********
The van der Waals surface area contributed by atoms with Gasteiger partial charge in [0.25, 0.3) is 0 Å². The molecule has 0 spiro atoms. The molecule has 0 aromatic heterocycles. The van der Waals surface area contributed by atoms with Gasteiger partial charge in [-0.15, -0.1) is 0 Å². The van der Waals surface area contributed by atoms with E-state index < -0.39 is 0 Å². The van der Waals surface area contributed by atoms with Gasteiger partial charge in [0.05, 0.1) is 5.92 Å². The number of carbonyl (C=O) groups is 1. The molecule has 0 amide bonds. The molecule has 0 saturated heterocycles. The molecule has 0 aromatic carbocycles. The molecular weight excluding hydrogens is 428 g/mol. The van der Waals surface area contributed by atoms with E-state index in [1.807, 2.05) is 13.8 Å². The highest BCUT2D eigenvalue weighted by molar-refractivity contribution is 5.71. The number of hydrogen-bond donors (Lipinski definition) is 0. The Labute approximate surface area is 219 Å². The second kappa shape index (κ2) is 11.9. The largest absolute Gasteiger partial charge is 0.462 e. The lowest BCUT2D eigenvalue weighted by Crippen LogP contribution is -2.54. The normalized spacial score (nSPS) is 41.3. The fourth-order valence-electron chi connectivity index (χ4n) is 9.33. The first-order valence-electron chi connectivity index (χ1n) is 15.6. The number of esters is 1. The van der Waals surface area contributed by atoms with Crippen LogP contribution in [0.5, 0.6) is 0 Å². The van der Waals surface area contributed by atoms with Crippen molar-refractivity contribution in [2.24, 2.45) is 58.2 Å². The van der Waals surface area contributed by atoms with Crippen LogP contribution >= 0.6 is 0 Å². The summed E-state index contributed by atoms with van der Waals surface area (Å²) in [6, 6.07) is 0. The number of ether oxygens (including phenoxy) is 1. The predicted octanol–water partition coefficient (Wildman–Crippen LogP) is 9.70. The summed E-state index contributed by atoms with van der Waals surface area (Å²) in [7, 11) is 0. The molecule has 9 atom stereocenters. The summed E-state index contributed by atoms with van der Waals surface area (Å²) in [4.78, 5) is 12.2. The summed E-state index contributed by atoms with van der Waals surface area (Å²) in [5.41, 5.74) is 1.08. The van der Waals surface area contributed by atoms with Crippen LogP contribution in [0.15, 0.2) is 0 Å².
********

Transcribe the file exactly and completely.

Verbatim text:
The van der Waals surface area contributed by atoms with Gasteiger partial charge in [0.25, 0.3) is 0 Å². The molecule has 0 spiro atoms. The molecule has 0 aromatic heterocycles. The van der Waals surface area contributed by atoms with Gasteiger partial charge in [-0.15, -0.1) is 0 Å². The van der Waals surface area contributed by atoms with E-state index < -0.39 is 0 Å². The van der Waals surface area contributed by atoms with Gasteiger partial charge in [0.05, 0.1) is 5.92 Å². The number of carbonyl (C=O) groups is 1. The molecule has 0 amide bonds. The molecule has 0 saturated heterocycles. The molecule has 0 aromatic carbocycles. The molecular weight excluding hydrogens is 428 g/mol. The van der Waals surface area contributed by atoms with E-state index in [1.807, 2.05) is 13.8 Å². The highest BCUT2D eigenvalue weighted by molar-refractivity contribution is 5.71. The number of hydrogen-bond donors (Lipinski definition) is 0. The Labute approximate surface area is 219 Å². The second kappa shape index (κ2) is 11.9. The largest absolute Gasteiger partial charge is 0.462 e. The lowest BCUT2D eigenvalue weighted by Crippen LogP contribution is -2.54. The normalized spacial score (nSPS) is 41.3. The fourth-order valence-electron chi connectivity index (χ4n) is 9.33. The first-order valence-electron chi connectivity index (χ1n) is 15.6. The number of esters is 1. The van der Waals surface area contributed by atoms with Crippen LogP contribution in [0.5, 0.6) is 0 Å². The van der Waals surface area contributed by atoms with Crippen molar-refractivity contribution in [2.24, 2.45) is 58.2 Å². The van der Waals surface area contributed by atoms with Crippen LogP contribution >= 0.6 is 0 Å². The summed E-state index contributed by atoms with van der Waals surface area (Å²) in [6, 6.07) is 0. The number of ether oxygens (including phenoxy) is 1. The predicted octanol–water partition coefficient (Wildman–Crippen LogP) is 9.70. The summed E-state index contributed by atoms with van der Waals surface area (Å²) in [7, 11) is 0. The molecule has 9 atom stereocenters. The summed E-state index contributed by atoms with van der Waals surface area (Å²) in [4.78, 5) is 12.2. The summed E-state index contributed by atoms with van der Waals surface area (Å²) in [5.41, 5.74) is 1.08. The van der Waals surface area contributed by atoms with Crippen LogP contribution in [0.15, 0.2) is 0 Å².